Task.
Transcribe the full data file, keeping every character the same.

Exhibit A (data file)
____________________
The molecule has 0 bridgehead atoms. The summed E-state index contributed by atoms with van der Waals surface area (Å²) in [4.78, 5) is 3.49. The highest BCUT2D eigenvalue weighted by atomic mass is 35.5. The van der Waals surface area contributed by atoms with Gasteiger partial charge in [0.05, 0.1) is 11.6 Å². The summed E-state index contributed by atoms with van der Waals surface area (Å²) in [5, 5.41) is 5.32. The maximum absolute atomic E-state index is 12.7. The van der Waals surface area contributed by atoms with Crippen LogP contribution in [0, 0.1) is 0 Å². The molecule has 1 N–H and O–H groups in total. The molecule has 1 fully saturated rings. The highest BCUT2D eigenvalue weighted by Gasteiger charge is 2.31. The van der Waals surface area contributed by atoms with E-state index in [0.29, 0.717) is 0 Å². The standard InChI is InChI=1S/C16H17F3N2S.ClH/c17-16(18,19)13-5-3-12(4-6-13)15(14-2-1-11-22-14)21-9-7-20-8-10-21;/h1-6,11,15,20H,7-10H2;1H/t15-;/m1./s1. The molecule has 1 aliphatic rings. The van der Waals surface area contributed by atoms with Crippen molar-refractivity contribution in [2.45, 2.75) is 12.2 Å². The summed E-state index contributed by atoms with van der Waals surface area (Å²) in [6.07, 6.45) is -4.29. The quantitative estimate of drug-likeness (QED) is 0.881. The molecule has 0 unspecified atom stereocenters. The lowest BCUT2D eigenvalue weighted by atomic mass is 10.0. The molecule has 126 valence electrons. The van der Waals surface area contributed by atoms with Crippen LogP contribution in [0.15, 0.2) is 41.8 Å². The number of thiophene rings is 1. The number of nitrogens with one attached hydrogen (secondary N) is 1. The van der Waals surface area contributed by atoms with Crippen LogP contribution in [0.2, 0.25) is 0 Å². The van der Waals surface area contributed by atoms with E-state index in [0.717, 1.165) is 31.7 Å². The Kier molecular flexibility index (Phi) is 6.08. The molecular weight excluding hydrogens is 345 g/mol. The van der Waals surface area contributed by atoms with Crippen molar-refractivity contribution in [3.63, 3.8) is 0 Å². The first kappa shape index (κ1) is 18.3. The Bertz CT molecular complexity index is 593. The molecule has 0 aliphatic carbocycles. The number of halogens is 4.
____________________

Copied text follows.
The molecule has 0 bridgehead atoms. The summed E-state index contributed by atoms with van der Waals surface area (Å²) in [4.78, 5) is 3.49. The highest BCUT2D eigenvalue weighted by atomic mass is 35.5. The van der Waals surface area contributed by atoms with Gasteiger partial charge in [0.05, 0.1) is 11.6 Å². The summed E-state index contributed by atoms with van der Waals surface area (Å²) in [5, 5.41) is 5.32. The maximum absolute atomic E-state index is 12.7. The van der Waals surface area contributed by atoms with Crippen LogP contribution in [0, 0.1) is 0 Å². The molecule has 1 N–H and O–H groups in total. The molecule has 1 fully saturated rings. The highest BCUT2D eigenvalue weighted by Gasteiger charge is 2.31. The van der Waals surface area contributed by atoms with E-state index in [0.29, 0.717) is 0 Å². The standard InChI is InChI=1S/C16H17F3N2S.ClH/c17-16(18,19)13-5-3-12(4-6-13)15(14-2-1-11-22-14)21-9-7-20-8-10-21;/h1-6,11,15,20H,7-10H2;1H/t15-;/m1./s1. The molecule has 1 aliphatic rings. The van der Waals surface area contributed by atoms with Crippen molar-refractivity contribution in [2.45, 2.75) is 12.2 Å². The summed E-state index contributed by atoms with van der Waals surface area (Å²) in [6.07, 6.45) is -4.29. The quantitative estimate of drug-likeness (QED) is 0.881. The molecule has 0 unspecified atom stereocenters. The lowest BCUT2D eigenvalue weighted by atomic mass is 10.0. The molecule has 126 valence electrons. The van der Waals surface area contributed by atoms with Crippen LogP contribution in [0.15, 0.2) is 41.8 Å². The number of thiophene rings is 1. The number of nitrogens with one attached hydrogen (secondary N) is 1. The van der Waals surface area contributed by atoms with Crippen LogP contribution in [0.2, 0.25) is 0 Å². The van der Waals surface area contributed by atoms with E-state index in [0.717, 1.165) is 31.7 Å². The Kier molecular flexibility index (Phi) is 6.08. The molecular weight excluding hydrogens is 345 g/mol. The van der Waals surface area contributed by atoms with Crippen molar-refractivity contribution in [3.63, 3.8) is 0 Å². The first kappa shape index (κ1) is 18.3. The Bertz CT molecular complexity index is 593. The molecule has 0 aliphatic carbocycles. The number of halogens is 4.